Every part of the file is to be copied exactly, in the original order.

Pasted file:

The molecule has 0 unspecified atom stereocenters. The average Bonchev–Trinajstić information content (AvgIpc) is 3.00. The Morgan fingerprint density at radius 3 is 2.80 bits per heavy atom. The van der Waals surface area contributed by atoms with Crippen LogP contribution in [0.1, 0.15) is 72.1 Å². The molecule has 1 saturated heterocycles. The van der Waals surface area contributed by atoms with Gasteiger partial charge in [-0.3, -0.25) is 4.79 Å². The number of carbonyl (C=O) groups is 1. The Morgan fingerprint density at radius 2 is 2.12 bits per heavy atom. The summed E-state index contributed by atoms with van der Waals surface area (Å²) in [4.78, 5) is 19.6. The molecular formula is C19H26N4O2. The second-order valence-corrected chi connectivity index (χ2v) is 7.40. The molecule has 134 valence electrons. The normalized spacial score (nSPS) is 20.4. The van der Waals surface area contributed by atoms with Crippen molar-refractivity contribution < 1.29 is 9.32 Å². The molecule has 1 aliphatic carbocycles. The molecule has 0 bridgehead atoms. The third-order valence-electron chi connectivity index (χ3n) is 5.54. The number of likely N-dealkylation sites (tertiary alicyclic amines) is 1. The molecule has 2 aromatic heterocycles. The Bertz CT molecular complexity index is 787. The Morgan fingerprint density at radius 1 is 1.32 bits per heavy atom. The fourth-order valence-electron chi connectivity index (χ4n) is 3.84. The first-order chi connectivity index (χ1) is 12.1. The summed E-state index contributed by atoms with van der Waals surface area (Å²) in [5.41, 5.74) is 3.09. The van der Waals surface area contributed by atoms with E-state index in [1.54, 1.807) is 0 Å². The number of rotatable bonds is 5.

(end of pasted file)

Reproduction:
The molecule has 0 unspecified atom stereocenters. The average Bonchev–Trinajstić information content (AvgIpc) is 3.00. The Morgan fingerprint density at radius 3 is 2.80 bits per heavy atom. The van der Waals surface area contributed by atoms with Crippen LogP contribution in [0.1, 0.15) is 72.1 Å². The molecule has 1 saturated heterocycles. The van der Waals surface area contributed by atoms with Gasteiger partial charge in [-0.3, -0.25) is 4.79 Å². The number of carbonyl (C=O) groups is 1. The Morgan fingerprint density at radius 2 is 2.12 bits per heavy atom. The summed E-state index contributed by atoms with van der Waals surface area (Å²) in [4.78, 5) is 19.6. The molecular formula is C19H26N4O2. The second-order valence-corrected chi connectivity index (χ2v) is 7.40. The molecule has 134 valence electrons. The normalized spacial score (nSPS) is 20.4. The van der Waals surface area contributed by atoms with Crippen molar-refractivity contribution < 1.29 is 9.32 Å². The molecule has 1 aliphatic carbocycles. The molecule has 0 bridgehead atoms. The third-order valence-electron chi connectivity index (χ3n) is 5.54. The number of likely N-dealkylation sites (tertiary alicyclic amines) is 1. The molecule has 2 aromatic heterocycles. The Bertz CT molecular complexity index is 787. The Morgan fingerprint density at radius 1 is 1.32 bits per heavy atom. The fourth-order valence-electron chi connectivity index (χ4n) is 3.84. The first-order chi connectivity index (χ1) is 12.1. The summed E-state index contributed by atoms with van der Waals surface area (Å²) in [5.41, 5.74) is 3.09. The van der Waals surface area contributed by atoms with E-state index in [1.54, 1.807) is 0 Å². The number of rotatable bonds is 5.